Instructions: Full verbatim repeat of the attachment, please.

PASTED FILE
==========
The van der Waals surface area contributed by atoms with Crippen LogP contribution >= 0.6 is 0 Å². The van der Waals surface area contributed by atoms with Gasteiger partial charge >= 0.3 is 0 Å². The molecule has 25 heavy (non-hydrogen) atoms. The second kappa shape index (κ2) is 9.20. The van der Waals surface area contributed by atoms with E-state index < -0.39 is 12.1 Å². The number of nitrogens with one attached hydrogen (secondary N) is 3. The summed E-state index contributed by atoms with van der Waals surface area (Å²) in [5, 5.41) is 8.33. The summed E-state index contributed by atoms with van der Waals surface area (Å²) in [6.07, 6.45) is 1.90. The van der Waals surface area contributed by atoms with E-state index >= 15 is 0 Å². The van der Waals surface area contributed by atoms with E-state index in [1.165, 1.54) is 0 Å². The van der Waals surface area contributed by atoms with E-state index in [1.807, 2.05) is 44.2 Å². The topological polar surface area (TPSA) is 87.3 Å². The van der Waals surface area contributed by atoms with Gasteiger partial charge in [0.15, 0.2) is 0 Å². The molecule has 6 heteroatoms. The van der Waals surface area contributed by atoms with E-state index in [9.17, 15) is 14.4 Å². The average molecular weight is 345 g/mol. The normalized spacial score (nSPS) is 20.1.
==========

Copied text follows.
The van der Waals surface area contributed by atoms with Crippen LogP contribution >= 0.6 is 0 Å². The van der Waals surface area contributed by atoms with Gasteiger partial charge >= 0.3 is 0 Å². The molecule has 25 heavy (non-hydrogen) atoms. The second kappa shape index (κ2) is 9.20. The van der Waals surface area contributed by atoms with E-state index < -0.39 is 12.1 Å². The number of nitrogens with one attached hydrogen (secondary N) is 3. The summed E-state index contributed by atoms with van der Waals surface area (Å²) in [5, 5.41) is 8.33. The summed E-state index contributed by atoms with van der Waals surface area (Å²) in [6.07, 6.45) is 1.90. The van der Waals surface area contributed by atoms with E-state index >= 15 is 0 Å². The van der Waals surface area contributed by atoms with E-state index in [1.165, 1.54) is 0 Å². The van der Waals surface area contributed by atoms with E-state index in [1.807, 2.05) is 44.2 Å². The topological polar surface area (TPSA) is 87.3 Å². The van der Waals surface area contributed by atoms with Gasteiger partial charge in [0.15, 0.2) is 0 Å². The molecule has 6 heteroatoms. The van der Waals surface area contributed by atoms with E-state index in [9.17, 15) is 14.4 Å². The average molecular weight is 345 g/mol. The normalized spacial score (nSPS) is 20.1.